Chalk art obstacle courses come to life in Waco parks

Waco-McLennan County Public Health District, Creative Waco, and City of Waco Parks and Recreation collaborated to create the Sidewalk Chart Art Obstacle Course Challenge. The Challenge was a community-wide project that tasked families to get outside and get creative by drawing their best sidewalk chalk obstacle course.

The Health District received multiple submissions from the community, all containing different, creative ways to get through the obstacle course such as: hopping like a bunny rabbit, spinning, doing your best touchdown dance, and jumping through lily pads like a frog.

 “The goal for the challenge was to provide families with a fun way to get outside and get active, while also providing a COVID-safe activity for all to enjoy,” said Emily Green, public health education specialist for the Public Health District. 

Families were asked to submit photos March 23-April 18, and winners were chosen May 3. A panel of judges representing local organizations scored the entries on creativity, obstacles within the course, and the ability for all community members to enjoy.

The winners are the Vaughn and Peebles families, the Sharma family, and the Striezel family.

The obstacle courses are now painted on sidewalks near the playground stations at Bledsoe-Miller Park (300 N. M.L.K. Jr. Blvd.), South Waco Park (2815 Speight Ave.), and Dewey Park (925 N. 9th St.). Tashita Bibles, a talented local artist, stayed true to the spirit of the kids’ original artwork, while bringing some magic of her own.

“How cool that some of the children who participated get to see their artwork come to life in City of Waco parks. It’s a reminder that everyone’s ideas can make a positive difference in our community” said Fiona Bond, executive director of Creative Waco.

Funding made possible through the Texas Healthy Communities, Texas Department of State Health Services grant.

The Act Locally Waco blog publishes posts with a connection to these aspirations for Waco. If you are interested in writing for the Act Locally Waco Blog, please email Ferrell Foster at [email protected].

Creative Waco founder talks art projects, involvement in community

Editor: In honor of Women’s History Month, we are featuring interviews with local women leaders. These pieces were written by Baylor University students from the Department of Journalism, Public Relations, and New Media.

By Clay Thompson 

After living in several different countries, Creative Waco founder Fiona Bond ended up in Waco, a move that might have surprised her friends overseas, but as she put it, both she and her family fell in love with the town and its potential.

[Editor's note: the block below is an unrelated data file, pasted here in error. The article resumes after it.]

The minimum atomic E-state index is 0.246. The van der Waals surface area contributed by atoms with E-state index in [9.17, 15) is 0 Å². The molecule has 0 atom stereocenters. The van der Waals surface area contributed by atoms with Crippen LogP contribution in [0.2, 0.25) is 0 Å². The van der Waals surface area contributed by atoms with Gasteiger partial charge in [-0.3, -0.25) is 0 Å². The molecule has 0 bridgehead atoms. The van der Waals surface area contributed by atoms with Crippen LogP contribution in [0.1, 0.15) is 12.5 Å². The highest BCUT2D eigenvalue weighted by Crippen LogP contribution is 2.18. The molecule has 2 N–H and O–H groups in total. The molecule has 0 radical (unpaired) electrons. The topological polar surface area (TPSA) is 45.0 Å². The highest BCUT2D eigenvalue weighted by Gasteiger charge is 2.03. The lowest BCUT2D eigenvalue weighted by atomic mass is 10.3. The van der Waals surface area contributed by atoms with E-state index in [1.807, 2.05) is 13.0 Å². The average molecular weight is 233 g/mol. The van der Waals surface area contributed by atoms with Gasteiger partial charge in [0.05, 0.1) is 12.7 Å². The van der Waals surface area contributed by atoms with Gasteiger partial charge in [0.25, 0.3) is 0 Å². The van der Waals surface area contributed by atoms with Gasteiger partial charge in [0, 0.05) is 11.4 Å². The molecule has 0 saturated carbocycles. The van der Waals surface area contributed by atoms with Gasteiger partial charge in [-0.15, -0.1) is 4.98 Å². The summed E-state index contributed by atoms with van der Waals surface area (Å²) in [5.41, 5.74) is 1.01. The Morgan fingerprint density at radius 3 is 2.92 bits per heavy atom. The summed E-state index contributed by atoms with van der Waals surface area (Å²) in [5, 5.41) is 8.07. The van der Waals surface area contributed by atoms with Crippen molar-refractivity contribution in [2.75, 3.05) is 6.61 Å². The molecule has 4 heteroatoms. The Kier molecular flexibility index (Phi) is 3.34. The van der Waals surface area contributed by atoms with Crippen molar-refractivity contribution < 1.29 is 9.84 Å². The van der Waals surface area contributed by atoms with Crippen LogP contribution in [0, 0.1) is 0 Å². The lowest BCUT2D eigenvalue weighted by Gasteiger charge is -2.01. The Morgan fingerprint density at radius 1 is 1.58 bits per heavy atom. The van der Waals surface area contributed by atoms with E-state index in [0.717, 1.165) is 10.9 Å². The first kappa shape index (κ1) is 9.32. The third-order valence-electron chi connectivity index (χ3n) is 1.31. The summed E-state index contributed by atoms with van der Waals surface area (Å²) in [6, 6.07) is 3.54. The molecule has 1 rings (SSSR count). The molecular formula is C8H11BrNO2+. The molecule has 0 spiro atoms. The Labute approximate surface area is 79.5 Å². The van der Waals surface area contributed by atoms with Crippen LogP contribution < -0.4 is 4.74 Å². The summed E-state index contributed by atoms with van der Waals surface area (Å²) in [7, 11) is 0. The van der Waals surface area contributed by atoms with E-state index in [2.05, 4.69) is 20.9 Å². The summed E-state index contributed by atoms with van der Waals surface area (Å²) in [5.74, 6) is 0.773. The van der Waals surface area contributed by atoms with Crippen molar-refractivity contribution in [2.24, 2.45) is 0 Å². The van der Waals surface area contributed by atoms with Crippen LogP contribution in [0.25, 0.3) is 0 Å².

Fiona Bond of Creative Waco

“We followed our curiosity, and the rest is history,” Bond said. “When I saw Waco, I saw the green shoots of opportunity and creativity here.” 

What Bond said she loves most about Waco, aside from its cultural awakening, is the people. 

“Every place is made by its people,” she said. 

Bond saw Waco as a place that had not yet woken up to its full potential. She described it as being like a slightly gawky teenager who doesn’t yet recognize the extent of their true beauty and talent. 

“The thing I find most compelling is that it has truly world-class talent that has not yet been discovered by the wider World,” Bond said. “And we get to be the generation that cultivates Waco’s cultural identity for years to come.”

Bond recently earned a master’s degree in business administration (MBA) from Baylor University, which, along with running Creative Waco full time and juggling family life with husband Bruce Longenecker (a religion professor at Baylor) and two active teen sons, did not leave spare time for much else. With the pandemic restricting arts programming and no more MBA study, she now has a little more time to discover Waco’s other assets.  

“I go kayaking on the lake or rivers every opportunity I get,” Bond said. She also loves hiking Waco’s abundance of trails and cycling between downtown meetings. She and Bruce are active members of DaySpring Baptist Church, and she admires the work of her fellow nonprofit leaders. 

“I like to work with the nonprofits in the community. That happens mostly through Creative Waco. We love to get involved with things where we are not necessarily the lead organization, and we’re coming alongside to support and add value to amazing work that other people are doing.” 

Bond considers herself lucky to be involved in the “awakening” of Waco, as she describes it. By working at Creative Waco, she has led multiple cultural and artistic projects that are shaping the city. 

One of the early transformative projects was Waco 52, which showcased Waco as a newly designated State of Texas Cultural District. Fifty-two visual artists from Waco were selected by two international judges and had their work exhibited in the rotunda of the state capitol in 2017.